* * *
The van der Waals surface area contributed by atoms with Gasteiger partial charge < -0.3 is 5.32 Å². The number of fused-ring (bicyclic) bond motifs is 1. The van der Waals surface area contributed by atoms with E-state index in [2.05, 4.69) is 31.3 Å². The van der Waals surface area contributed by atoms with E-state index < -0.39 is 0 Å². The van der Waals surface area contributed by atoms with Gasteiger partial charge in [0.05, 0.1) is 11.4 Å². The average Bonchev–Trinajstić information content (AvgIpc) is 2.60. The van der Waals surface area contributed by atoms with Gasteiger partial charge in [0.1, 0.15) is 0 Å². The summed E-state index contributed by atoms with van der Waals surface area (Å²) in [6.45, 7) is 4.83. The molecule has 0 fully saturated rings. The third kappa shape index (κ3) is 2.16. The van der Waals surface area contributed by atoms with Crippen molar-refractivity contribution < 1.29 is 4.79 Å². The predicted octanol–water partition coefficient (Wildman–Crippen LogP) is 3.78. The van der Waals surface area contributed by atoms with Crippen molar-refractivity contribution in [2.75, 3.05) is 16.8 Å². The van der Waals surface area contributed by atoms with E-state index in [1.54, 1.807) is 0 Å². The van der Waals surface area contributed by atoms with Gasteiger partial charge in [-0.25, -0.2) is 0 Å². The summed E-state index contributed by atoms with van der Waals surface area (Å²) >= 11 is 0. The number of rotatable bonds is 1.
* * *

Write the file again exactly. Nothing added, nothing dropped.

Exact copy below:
The van der Waals surface area contributed by atoms with Gasteiger partial charge < -0.3 is 5.32 Å². The number of fused-ring (bicyclic) bond motifs is 1. The van der Waals surface area contributed by atoms with E-state index in [2.05, 4.69) is 31.3 Å². The van der Waals surface area contributed by atoms with E-state index < -0.39 is 0 Å². The van der Waals surface area contributed by atoms with Gasteiger partial charge in [0.05, 0.1) is 11.4 Å². The average Bonchev–Trinajstić information content (AvgIpc) is 2.60. The van der Waals surface area contributed by atoms with Gasteiger partial charge in [0.1, 0.15) is 0 Å². The summed E-state index contributed by atoms with van der Waals surface area (Å²) in [6.45, 7) is 4.83. The molecule has 0 fully saturated rings. The third kappa shape index (κ3) is 2.16. The van der Waals surface area contributed by atoms with Crippen molar-refractivity contribution < 1.29 is 4.79 Å². The predicted octanol–water partition coefficient (Wildman–Crippen LogP) is 3.78. The van der Waals surface area contributed by atoms with Crippen molar-refractivity contribution in [2.75, 3.05) is 16.8 Å². The van der Waals surface area contributed by atoms with E-state index in [1.54, 1.807) is 0 Å². The van der Waals surface area contributed by atoms with Gasteiger partial charge in [-0.25, -0.2) is 0 Å². The summed E-state index contributed by atoms with van der Waals surface area (Å²) >= 11 is 0. The number of rotatable bonds is 1.